for h = ( h 1 , h 2 ) , s + h D . This coefficient shares several properties with Pearson’s correlation coefficient (r). First, the structure of ρ x y is computationally similar to r. Second, like r, 1 ρ X Y ( h ) 1 , which facilitates its interpretation because the upper and lower bounds define perfect negative or positive spatial association, respectively. Unlike r, however, ρ x y depends on the spatial lag h , which emphasizes that spatial correlation is a value associated with a distance on the plane. This facilitates the computation of correlation for different distances and directions on the space. In this sense, Pearson’s correlation is a crude measure of the spatial association between two processes.
For n sampling sites s 1 , , s n , the sample-based estimator of (1), based on the method of moments, is
ρ ^ X Y ( h ) = s N ( h ) ( X ( s ) X ( s + h ) ) ( Y ( s ) Y ( s + h ) ) s N ( h ) ( X ( s ) X ( s + h ) ) 2 s N ( h ) ( Y ( s ) Y ( s + h ) ) 2 ,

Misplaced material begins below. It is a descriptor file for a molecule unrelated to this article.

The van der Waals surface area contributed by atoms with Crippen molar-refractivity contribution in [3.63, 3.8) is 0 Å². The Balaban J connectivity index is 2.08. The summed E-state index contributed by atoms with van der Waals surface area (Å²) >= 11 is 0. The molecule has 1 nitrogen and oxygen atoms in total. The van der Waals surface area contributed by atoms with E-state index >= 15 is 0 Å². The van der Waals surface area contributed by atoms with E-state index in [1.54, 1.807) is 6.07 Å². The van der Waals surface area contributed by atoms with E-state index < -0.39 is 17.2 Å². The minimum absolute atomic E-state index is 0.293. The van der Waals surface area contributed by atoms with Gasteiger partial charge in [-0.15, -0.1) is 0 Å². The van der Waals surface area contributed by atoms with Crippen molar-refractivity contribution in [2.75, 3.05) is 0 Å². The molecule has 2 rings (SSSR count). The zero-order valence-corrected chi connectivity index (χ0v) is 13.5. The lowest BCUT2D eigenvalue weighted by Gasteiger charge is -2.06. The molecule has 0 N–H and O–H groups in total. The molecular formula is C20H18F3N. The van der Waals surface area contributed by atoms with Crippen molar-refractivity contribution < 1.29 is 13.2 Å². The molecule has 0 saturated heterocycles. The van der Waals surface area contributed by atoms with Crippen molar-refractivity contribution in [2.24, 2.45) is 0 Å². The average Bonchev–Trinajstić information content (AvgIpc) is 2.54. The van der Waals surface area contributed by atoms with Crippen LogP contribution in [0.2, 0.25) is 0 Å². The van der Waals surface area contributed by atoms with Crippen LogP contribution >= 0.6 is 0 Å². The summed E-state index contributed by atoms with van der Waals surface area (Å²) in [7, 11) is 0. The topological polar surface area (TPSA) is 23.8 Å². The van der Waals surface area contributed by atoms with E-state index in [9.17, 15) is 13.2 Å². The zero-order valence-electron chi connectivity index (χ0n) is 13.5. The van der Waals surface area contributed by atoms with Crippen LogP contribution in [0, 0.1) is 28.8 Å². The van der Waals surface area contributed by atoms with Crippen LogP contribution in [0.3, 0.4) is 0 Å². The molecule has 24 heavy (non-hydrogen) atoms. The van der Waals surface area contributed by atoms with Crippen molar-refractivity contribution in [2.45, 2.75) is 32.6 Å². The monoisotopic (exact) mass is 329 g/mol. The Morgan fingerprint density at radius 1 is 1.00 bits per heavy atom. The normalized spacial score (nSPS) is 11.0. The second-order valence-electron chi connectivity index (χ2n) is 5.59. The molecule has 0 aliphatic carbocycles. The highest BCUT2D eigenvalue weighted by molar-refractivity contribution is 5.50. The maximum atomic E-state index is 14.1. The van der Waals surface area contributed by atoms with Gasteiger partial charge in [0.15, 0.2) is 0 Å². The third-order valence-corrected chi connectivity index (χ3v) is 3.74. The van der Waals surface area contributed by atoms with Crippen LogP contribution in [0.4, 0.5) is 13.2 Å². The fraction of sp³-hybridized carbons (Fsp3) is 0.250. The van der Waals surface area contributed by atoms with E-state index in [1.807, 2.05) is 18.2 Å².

where N ( h ) = { ( s i , s j ) : | | s i s j | | T ( h ) , 1 i , j n } , T ( h ) is a tolerance region around h , and | | · | | denotes the Euclidean norm in R 2 . The estimator of the codispersion coefficient given in Equation (2) can be computed for any fixed spatial lag h . This computation can be difficult if the number of points is small or if N ( h ) is an empty set. We emphasize that the empirical estimator of the codispersion coefficient makes real sense when the processes are defined on a finite rectangular grid in a two-dimensional space that corresponds to the assessment of the similarities between two digital images [9].